Yuri Suzuki does not miss his twice-daily 70-minute commutes. Suzuki, a partner at international design company Pentagram, used to travel on the “toxic” Central Line, a subway route bisecting London.
“After I came back home, I felt just exhausted — I couldn’t really think or create anything,” Suzuki said on a Zoom call from his home in the seaside town of Margate, Kent, where he has lived since the pandemic began.
Freed from the grind of travel, Suzuki finds he is able to “invest” time in creative thinking long after formal working hours. That has boosted productivity, with his team taking on double the number of projects than it did before the pandemic. To socialize with his team, Suzuki plans to return to the office around once a week.
At this point, with the delta variant spreading rapidly around the world, many corporate return-to-office plans are being put on hold. But evidence from almost 18 months of the pandemic is helping to inform C-suite decisions.
A glut of companies, new and old, want to marry the benefits of remote work with the efficiency of face-to-face meetings. Alphabet Inc.’s Google will let employees spend two days “wherever they work best.” Lazard Ltd., a 171-year-old financial advisory firm, is following suit for some staff. Asset manager State Street Corp. will close its two Manhattan offices, it said on Aug. 16. Even banking titans will allow some flexibility: Morgan Stanley’s Chief Executive Officer James Gorman sees office-working at “not 100% but not zero percent” of total hours.
“Both workers and managers tend to say that two to three days a week of working from home is ideal,” said Chiara Criscuolo, who researches productivity for the OECD. Communication and professional relationships can suffer after that, she says.
While hybrid work is taking root among educated, well-paid employees, less than half the workforce has that option, according to the McKinsey Global Institute. In the U.K. just 36% of people did some work from home during 2020, even during lockdowns.
Still, as more work happens away from traditional offices, workers will infuse a wider range of communities with their wealth and business knowledge, distributing economic gains more equitably, according to Abigail Adams-Prassl, an economist at the University of Oxford.
That will have some painful consequences. City center cafes, shops and hairdressers catering to professionals are most exposed, with Bloom, Davis and Barrero calculating that a shift to partial working from home will hit annual spending in major U.S. city centers relative to pre-pandemic levels. Manhattan alone would see a drop of 13%, they projected.
Wilkes concedes that “a lot of people” will be hurt by the process of change. Nevertheless, he says that “the changes that we’ve been forced into are going to be beneficial on the whole.”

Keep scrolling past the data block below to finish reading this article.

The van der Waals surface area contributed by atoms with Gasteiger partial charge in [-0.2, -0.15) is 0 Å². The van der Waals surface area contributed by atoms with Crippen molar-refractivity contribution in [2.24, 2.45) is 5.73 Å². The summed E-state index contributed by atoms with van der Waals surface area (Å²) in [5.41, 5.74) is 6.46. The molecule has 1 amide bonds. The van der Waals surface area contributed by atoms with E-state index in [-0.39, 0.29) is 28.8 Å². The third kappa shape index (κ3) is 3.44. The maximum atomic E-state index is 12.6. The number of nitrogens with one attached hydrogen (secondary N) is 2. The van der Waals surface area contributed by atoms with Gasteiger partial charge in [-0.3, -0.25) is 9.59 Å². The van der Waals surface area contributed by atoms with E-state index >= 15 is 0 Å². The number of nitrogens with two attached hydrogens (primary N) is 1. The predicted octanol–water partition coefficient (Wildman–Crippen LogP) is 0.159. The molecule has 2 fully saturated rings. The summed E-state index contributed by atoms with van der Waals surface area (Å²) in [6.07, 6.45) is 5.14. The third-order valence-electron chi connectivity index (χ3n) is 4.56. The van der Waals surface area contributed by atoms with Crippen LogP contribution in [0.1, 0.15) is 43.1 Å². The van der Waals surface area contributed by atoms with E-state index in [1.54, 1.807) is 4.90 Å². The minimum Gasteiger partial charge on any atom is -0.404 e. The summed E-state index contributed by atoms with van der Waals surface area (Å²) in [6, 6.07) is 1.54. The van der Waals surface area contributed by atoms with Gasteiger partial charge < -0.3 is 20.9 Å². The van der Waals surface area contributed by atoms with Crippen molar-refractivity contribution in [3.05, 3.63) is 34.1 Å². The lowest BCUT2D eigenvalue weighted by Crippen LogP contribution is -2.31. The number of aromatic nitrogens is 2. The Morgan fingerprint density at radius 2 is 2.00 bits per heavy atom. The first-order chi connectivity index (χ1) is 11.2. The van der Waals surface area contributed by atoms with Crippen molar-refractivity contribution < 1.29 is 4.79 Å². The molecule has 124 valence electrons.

Hybrid working also has the potential to encourage a more diverse range of people into the workforce, Davis believes, reducing longstanding productivity issues “by making use of the skills of people who were otherwise not working or not working very much.” That includes mothers and people living outside major cities. The flexibility to work from home could also encourage older workers to stay in the labor force for longer, the U.K.’s Office for National Statistics said. That’s a priority for economies confronting ageing populations.
The U.S. arm of consultancy PricewaterhouseCoopers LLP began ramping up some aspects of hybrid work — including flexibility on where and when to work and training on remote-work technology — back in 2017, says Chief People Officer Michael Fenlon. In 2018 the University of Southern California found that teams worked better and retention improved. The focus has sharpened since COVID-19 hit.
“Pre-pandemic we learned that a culture of trust was essential for well-being and flexibility. Teams that adopted this were reporting stronger relationships, stronger collaboration, better teamwork and stronger relationships with clients,” Fenlon said. “We’ve used the pandemic to become even more intentional and explicit.”
Employers the world over are now grappling with that shift as they try to balance productivity growth with keeping staff creative and happy.
It’s a conundrum that comes 199 years late for Charles Lamb. “My theory is to enjoy life, but my practice is against it,” he wrote to Wordsworth in 1822, lamenting his years spent in smoke-filled offices.
Lamb’s desk-bound successors — and their managers — will soon find out whether they can put their own theories into practice.